During a second round of direct examination from Paige, Sam said this was because he didn’t recall what De Simone said until days later. Sam testified Tuesday that he was back home in Kansas unpacking when he recalled that De Simone said he was “(screwing) around.”

During a hearing on April 23, prior to jury selection, Sam said in court via telephone that when he remembered what De Simone said, he called Anderson. Anderson, who was also present telephonically at that hearing, said he received no such call.

“I don’t have any recollection of it in my memory or in my notes or in my reports,” Anderson said at the April 23 hearing, adding that he records every interview he does during an investigation and he has no recording of a follow-up interview with Sam Bradshaw.

Anderson is expected to take the stand this week.


• Contact reporter Alex McCarthy at 523-2271 or amccarthy@juneauempire.com. Follow him on Twitter at @akmccarthy.


Alaska State Trooper Sgt. Matthew Hightower is questioned by Assistant District Attorney Amy Paige in the trial of Mark De Simone in Juneau Superior Court on Monday, April 30, 2018. De Simone is accused of killing Rosales during a hunting trip in Excursion Inlet in 2016. (Michael Penn | Juneau Empire)

Alaska State Trooper Sgt. Matthew Hightower is questioned by Assistant District Attorney Amy Paige in the trial of Mark De Simone in Juneau Superior Court on Monday, April 30, 2018. De Simone is accused of killing Rosales during a hunting trip in Excursion Inlet in 2016. (Michael Penn | Juneau Empire)

Duilio Antonio “Tony” Rosales, pictured, was fatally shot in 2016. Rosales, a Juneau resident, was 34 at the time. (Courtesy photo | Rosales family)

Duilio Antonio “Tony” Rosales, pictured, was fatally shot in 2016. Rosales, a Juneau resident, was 34 at the time. (Courtesy photo | Rosales family)

More in News

This undated electron microscope image made available by the U.S. National Institutes of Health in February 2020 shows the Novel Coronavirus SARS-CoV-2, yellow, emerging from the surface of cells, blue/pink, cultured in the lab. Also known as 2019-nCoV, the virus causes COVID-19. THE CANADIAN PRESS/AP, NIAID-RML
COVID at a Glance for Thursday, Dec. 2

Numbers come from reports from the City and Borough of Juneau Emergency… Continue reading

A man missing for more than 40 years was identified by the Alaska Bureau of Investigation as a Chugiak resident who was last seen in 1979 before being discovered murdered years before on an island near Anchorage in 1989. (Courtesy photo / Alaska Department of Public Safety)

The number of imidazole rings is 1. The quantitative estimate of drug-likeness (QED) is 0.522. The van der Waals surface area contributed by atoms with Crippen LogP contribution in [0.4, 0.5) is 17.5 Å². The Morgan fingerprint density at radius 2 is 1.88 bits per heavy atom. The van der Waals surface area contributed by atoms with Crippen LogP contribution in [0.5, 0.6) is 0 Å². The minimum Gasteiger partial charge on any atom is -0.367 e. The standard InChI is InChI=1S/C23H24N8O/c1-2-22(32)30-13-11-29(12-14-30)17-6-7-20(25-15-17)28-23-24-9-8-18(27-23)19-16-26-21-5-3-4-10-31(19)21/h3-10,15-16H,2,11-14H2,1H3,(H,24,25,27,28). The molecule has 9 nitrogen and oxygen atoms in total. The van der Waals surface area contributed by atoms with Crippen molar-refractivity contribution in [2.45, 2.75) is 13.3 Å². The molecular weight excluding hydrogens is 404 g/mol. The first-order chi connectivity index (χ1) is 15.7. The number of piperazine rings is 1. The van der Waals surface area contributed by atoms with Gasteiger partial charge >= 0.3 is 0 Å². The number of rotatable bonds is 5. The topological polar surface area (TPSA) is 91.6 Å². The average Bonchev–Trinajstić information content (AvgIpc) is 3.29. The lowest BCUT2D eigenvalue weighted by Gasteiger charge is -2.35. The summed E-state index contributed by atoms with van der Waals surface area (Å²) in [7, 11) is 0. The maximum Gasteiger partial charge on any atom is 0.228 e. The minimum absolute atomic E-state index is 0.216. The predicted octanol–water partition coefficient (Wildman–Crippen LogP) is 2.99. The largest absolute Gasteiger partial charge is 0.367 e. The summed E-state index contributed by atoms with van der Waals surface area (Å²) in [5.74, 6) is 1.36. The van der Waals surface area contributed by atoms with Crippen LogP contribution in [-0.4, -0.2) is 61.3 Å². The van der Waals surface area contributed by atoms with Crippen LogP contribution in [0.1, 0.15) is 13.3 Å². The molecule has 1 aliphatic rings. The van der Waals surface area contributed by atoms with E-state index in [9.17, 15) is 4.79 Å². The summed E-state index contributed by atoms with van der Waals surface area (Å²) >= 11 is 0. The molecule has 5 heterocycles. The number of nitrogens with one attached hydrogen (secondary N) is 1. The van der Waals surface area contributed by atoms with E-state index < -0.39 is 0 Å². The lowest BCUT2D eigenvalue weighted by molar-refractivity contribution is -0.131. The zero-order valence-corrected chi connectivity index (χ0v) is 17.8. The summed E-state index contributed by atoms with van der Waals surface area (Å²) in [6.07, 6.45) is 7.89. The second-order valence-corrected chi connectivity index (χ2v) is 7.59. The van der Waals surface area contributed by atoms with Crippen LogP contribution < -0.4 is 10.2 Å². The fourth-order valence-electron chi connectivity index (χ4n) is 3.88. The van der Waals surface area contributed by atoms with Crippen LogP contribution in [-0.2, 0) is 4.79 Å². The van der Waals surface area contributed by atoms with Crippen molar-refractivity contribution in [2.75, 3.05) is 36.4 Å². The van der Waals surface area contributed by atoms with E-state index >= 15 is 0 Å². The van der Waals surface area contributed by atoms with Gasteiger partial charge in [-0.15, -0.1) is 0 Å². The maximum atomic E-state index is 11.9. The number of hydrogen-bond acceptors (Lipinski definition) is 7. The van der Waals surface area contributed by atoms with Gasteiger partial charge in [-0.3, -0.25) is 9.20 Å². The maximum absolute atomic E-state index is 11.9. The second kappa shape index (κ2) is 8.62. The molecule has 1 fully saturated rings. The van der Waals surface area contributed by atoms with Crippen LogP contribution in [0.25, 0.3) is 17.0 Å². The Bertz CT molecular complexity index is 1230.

Body found in ’80s ID’d with DNA analysis

The body, found in 1989, had been unidentified until now.

teaser
Planet Alaska: Visiting the ancestors through glimpses of glyphs

We live in Tlingit Aaní on Kaachxaan.akw’w where our petroglyphs are a symbol of home.

It's a police car until you look closely and see the details don't quite match. (Juneau Empire File / Michael Penn)
Police calls for Thursday, Dec. 2, 2021

This report contains public information from law enforcement and public safety agencies.

This undated electron microscope image made available by the U.S. National Institutes of Health in February 2020 shows the Novel Coronavirus SARS-CoV-2, yellow, emerging from the surface of cells, blue/pink, cultured in the lab. Also known as 2019-nCoV, the virus causes COVID-19. THE CANADIAN PRESS/AP, NIAID-RML
COVID at a Glance for Wednesday, Dec. 1

Numbers come from reports from the City and Borough of Juneau Emergency… Continue reading

This undated electron microscope image made available by the U.S. National Institutes of Health in February 2020 shows the Novel Coronavirus SARS-CoV-2, yellow, emerging from the surface of cells, blue/pink, cultured in the lab. Also known as 2019-nCoV, the virus causes COVID-19. THE CANADIAN PRESS/AP, NIAID-RML
COVID at a Glance for Tuesday, Nov. 30

Numbers come from reports from the City and Borough of Juneau Emergency… Continue reading

The Pebble deposit lies at the headwaters of Bristol Bay, the greatest salmon fishery in the world. (Courtesy Photo / Colin Arisman)
Pride of Bristol Bay: Permanent protections in view for Bristol Bay

By Bjorn Dihle For more than two decades, those who care about… Continue reading

It's a police car until you look closely and see the details don't quite match. (Juneau Empire File / Michael Penn)
Police calls for Wednesday, Dec. 1, 2021

This report contains public information from law enforcement and public safety agencies.

This photo shows a raven in the snow. (Courtesy Photo / Kerry Howard)
On the Trails: Transition to winter — maybe

A mat of old leaves lined the roadway, each leaf fringed with crystals, making a pretty mosaic…

Most Read